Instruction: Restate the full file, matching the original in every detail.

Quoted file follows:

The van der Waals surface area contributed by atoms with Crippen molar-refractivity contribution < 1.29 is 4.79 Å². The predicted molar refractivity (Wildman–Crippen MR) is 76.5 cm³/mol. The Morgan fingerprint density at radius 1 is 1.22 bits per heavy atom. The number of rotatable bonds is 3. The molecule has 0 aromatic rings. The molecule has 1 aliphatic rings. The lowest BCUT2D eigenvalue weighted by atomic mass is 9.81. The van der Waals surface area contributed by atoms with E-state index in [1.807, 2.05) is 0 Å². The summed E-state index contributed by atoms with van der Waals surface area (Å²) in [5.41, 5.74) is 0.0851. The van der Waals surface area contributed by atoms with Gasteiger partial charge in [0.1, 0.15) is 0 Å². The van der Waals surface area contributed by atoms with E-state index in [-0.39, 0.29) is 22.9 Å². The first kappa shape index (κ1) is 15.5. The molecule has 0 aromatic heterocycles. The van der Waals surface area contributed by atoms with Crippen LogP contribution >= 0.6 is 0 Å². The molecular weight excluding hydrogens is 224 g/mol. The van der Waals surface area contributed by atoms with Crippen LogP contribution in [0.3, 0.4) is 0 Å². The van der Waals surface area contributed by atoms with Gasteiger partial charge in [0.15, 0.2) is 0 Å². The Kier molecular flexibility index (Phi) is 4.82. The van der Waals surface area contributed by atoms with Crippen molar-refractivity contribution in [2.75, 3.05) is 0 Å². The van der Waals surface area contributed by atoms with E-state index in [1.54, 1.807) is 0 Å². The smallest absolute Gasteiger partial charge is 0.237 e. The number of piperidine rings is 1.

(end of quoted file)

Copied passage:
The van der Waals surface area contributed by atoms with Crippen molar-refractivity contribution < 1.29 is 4.79 Å². The predicted molar refractivity (Wildman–Crippen MR) is 76.5 cm³/mol. The Morgan fingerprint density at radius 1 is 1.22 bits per heavy atom. The number of rotatable bonds is 3. The molecule has 0 aromatic rings. The molecule has 1 aliphatic rings. The lowest BCUT2D eigenvalue weighted by atomic mass is 9.81. The van der Waals surface area contributed by atoms with E-state index in [1.807, 2.05) is 0 Å². The summed E-state index contributed by atoms with van der Waals surface area (Å²) in [5.41, 5.74) is 0.0851. The van der Waals surface area contributed by atoms with Gasteiger partial charge in [0.1, 0.15) is 0 Å². The van der Waals surface area contributed by atoms with E-state index in [-0.39, 0.29) is 22.9 Å². The first kappa shape index (κ1) is 15.5. The molecule has 0 aromatic heterocycles. The van der Waals surface area contributed by atoms with Crippen LogP contribution >= 0.6 is 0 Å². The molecular weight excluding hydrogens is 224 g/mol. The van der Waals surface area contributed by atoms with Crippen LogP contribution in [0.3, 0.4) is 0 Å². The van der Waals surface area contributed by atoms with Gasteiger partial charge in [0.15, 0.2) is 0 Å². The Kier molecular flexibility index (Phi) is 4.82. The van der Waals surface area contributed by atoms with Crippen molar-refractivity contribution in [2.75, 3.05) is 0 Å². The van der Waals surface area contributed by atoms with E-state index in [1.54, 1.807) is 0 Å². The smallest absolute Gasteiger partial charge is 0.237 e. The number of piperidine rings is 1.